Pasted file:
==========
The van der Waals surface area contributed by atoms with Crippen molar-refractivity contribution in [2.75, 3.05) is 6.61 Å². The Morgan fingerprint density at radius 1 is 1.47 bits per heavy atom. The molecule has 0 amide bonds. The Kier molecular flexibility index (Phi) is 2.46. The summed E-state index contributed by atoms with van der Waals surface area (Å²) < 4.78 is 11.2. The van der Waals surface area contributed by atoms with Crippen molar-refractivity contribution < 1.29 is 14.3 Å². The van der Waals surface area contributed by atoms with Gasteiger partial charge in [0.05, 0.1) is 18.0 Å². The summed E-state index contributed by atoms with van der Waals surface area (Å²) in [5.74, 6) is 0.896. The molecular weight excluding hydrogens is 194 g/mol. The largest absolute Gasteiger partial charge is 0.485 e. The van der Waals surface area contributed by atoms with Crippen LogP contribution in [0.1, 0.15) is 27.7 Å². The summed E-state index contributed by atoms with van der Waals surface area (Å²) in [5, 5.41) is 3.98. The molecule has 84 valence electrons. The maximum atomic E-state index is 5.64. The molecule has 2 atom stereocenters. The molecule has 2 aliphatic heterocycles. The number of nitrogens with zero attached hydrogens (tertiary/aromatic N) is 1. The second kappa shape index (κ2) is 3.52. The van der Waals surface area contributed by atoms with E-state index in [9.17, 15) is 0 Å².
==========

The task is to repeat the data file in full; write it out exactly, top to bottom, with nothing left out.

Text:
The van der Waals surface area contributed by atoms with Crippen molar-refractivity contribution in [2.75, 3.05) is 6.61 Å². The Morgan fingerprint density at radius 1 is 1.47 bits per heavy atom. The molecule has 0 amide bonds. The Kier molecular flexibility index (Phi) is 2.46. The summed E-state index contributed by atoms with van der Waals surface area (Å²) < 4.78 is 11.2. The van der Waals surface area contributed by atoms with Crippen molar-refractivity contribution < 1.29 is 14.3 Å². The van der Waals surface area contributed by atoms with Gasteiger partial charge in [0.05, 0.1) is 18.0 Å². The summed E-state index contributed by atoms with van der Waals surface area (Å²) in [5.74, 6) is 0.896. The molecular weight excluding hydrogens is 194 g/mol. The largest absolute Gasteiger partial charge is 0.485 e. The van der Waals surface area contributed by atoms with Crippen LogP contribution in [0.1, 0.15) is 27.7 Å². The summed E-state index contributed by atoms with van der Waals surface area (Å²) in [5, 5.41) is 3.98. The molecule has 84 valence electrons. The maximum atomic E-state index is 5.64. The molecule has 2 atom stereocenters. The molecule has 2 aliphatic heterocycles. The number of nitrogens with zero attached hydrogens (tertiary/aromatic N) is 1. The second kappa shape index (κ2) is 3.52. The van der Waals surface area contributed by atoms with E-state index in [9.17, 15) is 0 Å².